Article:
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A few things transport regulators should know about risk and the cost of capital


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  • Alexander, Ian
  • Estache, Antonio
  • Oliveri, Adele


In reviewing contracts, establishing price limits, or arbitrating conflicts, regulatory agencies and policy advisors face significant information asymmetry in determining the appropriate allowed rate of return, or discount rate. The information gap is especially important in determining the degree of market risk - often a critical component of the cost of capital demanded by operators. The authors consider various methodological problems in the transport sector in establishing the link between regulatory regime and degree of market risk The results of quantitative studies confirm that even for the transport sector - where there is intermodal competition and where contracts are often shorter and regulatory decisions may be less pressing than for utilities - the choice of regulatory regime greatly affects the degree of market risk a company faces. This has important implication for regulatory agencies and actions. When a regulatory agency undertakes a price review, or when issues arise about concession contracts, it is important that regulators assess correctly the required rate of return and cost of capital. They must also assess correctly the level of risk, which affects the required rate of return and the cost of capital. Most regulators in developing countries have a problem: the regulated companies are unquoted or undertake many activities for a range of industries and even sectors. For them this methodology for measuring the cost of capital, calculating the measure of market risk, and estimating the impact of various regulatory regimes on market risk may be useful.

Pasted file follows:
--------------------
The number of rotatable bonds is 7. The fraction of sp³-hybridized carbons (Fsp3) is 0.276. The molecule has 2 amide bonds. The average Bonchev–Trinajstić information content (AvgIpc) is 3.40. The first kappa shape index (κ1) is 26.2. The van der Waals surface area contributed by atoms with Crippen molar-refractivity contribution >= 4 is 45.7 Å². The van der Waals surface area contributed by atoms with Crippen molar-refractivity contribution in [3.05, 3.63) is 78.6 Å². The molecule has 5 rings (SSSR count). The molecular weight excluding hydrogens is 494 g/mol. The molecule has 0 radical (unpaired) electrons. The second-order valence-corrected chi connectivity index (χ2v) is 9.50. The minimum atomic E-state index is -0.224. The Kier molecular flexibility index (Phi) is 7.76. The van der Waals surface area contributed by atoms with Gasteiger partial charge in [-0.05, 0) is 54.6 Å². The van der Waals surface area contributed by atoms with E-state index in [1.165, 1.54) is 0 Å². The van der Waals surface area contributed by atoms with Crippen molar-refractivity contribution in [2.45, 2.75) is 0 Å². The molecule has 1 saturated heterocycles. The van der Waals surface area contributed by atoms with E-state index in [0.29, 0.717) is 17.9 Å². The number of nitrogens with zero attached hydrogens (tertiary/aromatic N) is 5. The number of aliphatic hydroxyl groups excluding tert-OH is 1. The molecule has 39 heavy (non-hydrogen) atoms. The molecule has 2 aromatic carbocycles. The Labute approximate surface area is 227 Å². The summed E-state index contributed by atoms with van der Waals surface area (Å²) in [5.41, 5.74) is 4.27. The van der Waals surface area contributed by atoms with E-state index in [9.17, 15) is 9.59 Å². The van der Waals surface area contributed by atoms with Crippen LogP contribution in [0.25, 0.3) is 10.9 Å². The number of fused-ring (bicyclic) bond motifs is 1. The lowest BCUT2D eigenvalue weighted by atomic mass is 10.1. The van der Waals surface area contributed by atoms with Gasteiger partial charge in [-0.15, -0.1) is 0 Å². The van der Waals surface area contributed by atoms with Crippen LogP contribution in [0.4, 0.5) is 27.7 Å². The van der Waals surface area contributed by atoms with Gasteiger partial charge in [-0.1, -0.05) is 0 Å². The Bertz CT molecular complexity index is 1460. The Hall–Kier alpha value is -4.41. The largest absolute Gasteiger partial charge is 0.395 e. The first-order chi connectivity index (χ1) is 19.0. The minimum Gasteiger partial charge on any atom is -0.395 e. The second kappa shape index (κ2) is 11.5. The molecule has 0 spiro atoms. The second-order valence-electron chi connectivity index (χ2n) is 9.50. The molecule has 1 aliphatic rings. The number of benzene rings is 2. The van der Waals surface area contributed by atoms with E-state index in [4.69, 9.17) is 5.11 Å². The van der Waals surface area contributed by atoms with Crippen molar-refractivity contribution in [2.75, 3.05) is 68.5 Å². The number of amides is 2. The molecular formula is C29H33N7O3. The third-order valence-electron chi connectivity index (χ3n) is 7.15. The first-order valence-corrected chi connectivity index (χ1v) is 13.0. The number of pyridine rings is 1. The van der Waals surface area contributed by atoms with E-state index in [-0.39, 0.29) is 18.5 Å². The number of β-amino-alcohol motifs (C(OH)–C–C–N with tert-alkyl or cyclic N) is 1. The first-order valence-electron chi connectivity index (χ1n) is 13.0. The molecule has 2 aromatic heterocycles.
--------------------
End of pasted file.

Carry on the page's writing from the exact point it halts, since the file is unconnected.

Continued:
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Bibliographic Info

Paper provided by The World Bank in its series Policy Research Working Paper Series with number 2151.

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Date of creation: 31 Jul 1999